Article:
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I wrote this about a week and a half ago, and I currently have no idea what state people will be in reading it the morning after the presidential election (or if anyone will even want to read it at all). But the occasion got me wondering how many times Dylan performed the day after an election, and if he ever acknowledged what had transpired.
To my surprise, he never played the day after a U.S. presidential election until 1996 - but then he’s played every single post-election day since. Until this year, that is.
Here's the rundown:
1996 - Clinton beats Dole
In '96, Bob's first election show took place in Charleston, WV (incidentally, every one of these shows is in America). He added two new songs to the setlist that night: "Tombstone Blues" and "When I Paint My Masterpiece."
I was going to make a crack about needing to read the tea leaves to make a connection there, but then I double-checked the lyrics and remembered that the Commander-in-Chief is actually a character in "Tombstone"! Interesting.
That being said, if he really wanted to make it explicit, he could have dusted off the song he played at Clinton's first inauguration: "Chimes of Freedom." But maybe he had a soft spot for the loser, a man with a very similar name to his own: Bob Dole.
2000 - ??? beats ???
Three new songs introduced at this Bethlehem, PA concert during the start of weeks of confusion about who actually won: "The Times They Are A-Changin'," "Fourth Time Around," "Shelter From The Storm." Ordinarily, "The Times" would be the obvious connection, but a little harder to say what’s a-changin’ when you don’t know who a-won. But "Shelter from the Storm"? Perfect.
To get a sense of what seeing Bob on this strange night was like, here's part of a contemporary review by Peter Stone Brown:
Could there have been a more surreal day/night to go see Bob Dylan? The day after what is easily the weirdest presidential election in my lifetime. Probably like a lot of other people I didn't get enough sleep, first falling out waiting for Gore to deliver his concession speech and waking up 45 minutes later to his campaign manager announcing there would be no concession, and finally going to sleep for not long enough some time after that. It seemed like the whole country was in a daze, the endless droning of commentators the uncertainty. Hardly any messages on rec.music.Dylan, barely any email, the crazy realization of that long unanswered night sinking in, along with the realization that the country is divided almost exactly in two…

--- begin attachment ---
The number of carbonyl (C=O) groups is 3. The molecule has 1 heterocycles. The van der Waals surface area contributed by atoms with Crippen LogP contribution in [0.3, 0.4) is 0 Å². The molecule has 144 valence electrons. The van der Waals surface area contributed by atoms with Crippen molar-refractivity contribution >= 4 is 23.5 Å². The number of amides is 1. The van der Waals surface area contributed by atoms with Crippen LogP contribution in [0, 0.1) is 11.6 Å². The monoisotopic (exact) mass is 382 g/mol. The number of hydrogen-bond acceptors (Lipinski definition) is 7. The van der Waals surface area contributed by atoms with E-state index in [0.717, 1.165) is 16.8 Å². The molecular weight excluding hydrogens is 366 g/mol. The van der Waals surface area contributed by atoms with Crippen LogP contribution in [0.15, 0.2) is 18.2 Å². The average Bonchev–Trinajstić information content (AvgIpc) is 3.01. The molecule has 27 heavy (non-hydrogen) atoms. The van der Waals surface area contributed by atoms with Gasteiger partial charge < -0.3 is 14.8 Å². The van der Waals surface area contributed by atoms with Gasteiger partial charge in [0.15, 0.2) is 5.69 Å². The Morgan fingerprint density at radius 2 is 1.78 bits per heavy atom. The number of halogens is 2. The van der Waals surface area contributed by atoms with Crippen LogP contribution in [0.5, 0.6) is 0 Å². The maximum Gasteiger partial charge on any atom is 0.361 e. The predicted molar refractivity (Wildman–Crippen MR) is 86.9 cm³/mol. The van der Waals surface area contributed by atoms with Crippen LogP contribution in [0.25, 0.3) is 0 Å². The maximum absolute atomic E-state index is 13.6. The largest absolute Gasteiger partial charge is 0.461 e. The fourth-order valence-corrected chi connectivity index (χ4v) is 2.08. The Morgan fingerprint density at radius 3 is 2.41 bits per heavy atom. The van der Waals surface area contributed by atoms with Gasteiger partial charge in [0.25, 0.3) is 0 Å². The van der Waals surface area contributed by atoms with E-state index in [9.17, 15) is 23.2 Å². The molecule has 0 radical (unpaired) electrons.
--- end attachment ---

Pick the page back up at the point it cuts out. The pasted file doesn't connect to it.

Tonight was my 75th Bob Dylan concert and in many ways it was as powerful as any I've seen going all the way back to that very first one in [a] not very full concert hall in Newark, New Jersey eight days after JFK was shot. Back then you used to go to see Bob Dylan in part to see what he had to say. And tonight, even though in many ways the setlist wasn't all that different than any other night on this tour, somehow, on this night, at [what] might well be a turning point for this country, in the once industrial town of Bethlehem, PA., those songs - some of the most brilliant and powerful of his career - spoke out once again.
2004 - Bush beats Kerry
This was actually my second Dylan show, and it's funny I had no recollection of it having occurred the day after the election - especially since this was the first election I myself could vote in, having turned 18 several weeks prior. Living in Illinois, I got to vote for then-State Senator Barack Obama four years before everyone else too.
Any election connection between him busting out "Shooting Star" and "Million Miles" for the first time on the tour? None that I can see, but I am open to any and all insane conspiracy theories. (“If you pick out the seventh letter in every third line of ‘Shooting Star’, it spells S W I F T B O A T!!!!!!!!”)
2008 - Obama beats McCain
Bob Dylan played La Cross, WI this evening. Nothing of note happened.
But here’s the thing: If the election is a blowout, the key concert might not be the day after the election - it might be the day of the election. And that was certainly the case this year. The night before that La Cross show - Election Night itself - Dylan played in Minneapolis. His comments there have become pretty well known: "I was born in 1941. That’s the year they bombed Pearl Harbor. I’ve been living in a world of darkness ever since. But it looks like things are going to change now.”
Before the 2012 election, when Rolling Stone asked him about those comments, he said, “I don’t know what I said or didn’t say. I don’t know what I could have meant by that. You say things sometimes, you don’t know what the hell you mean.”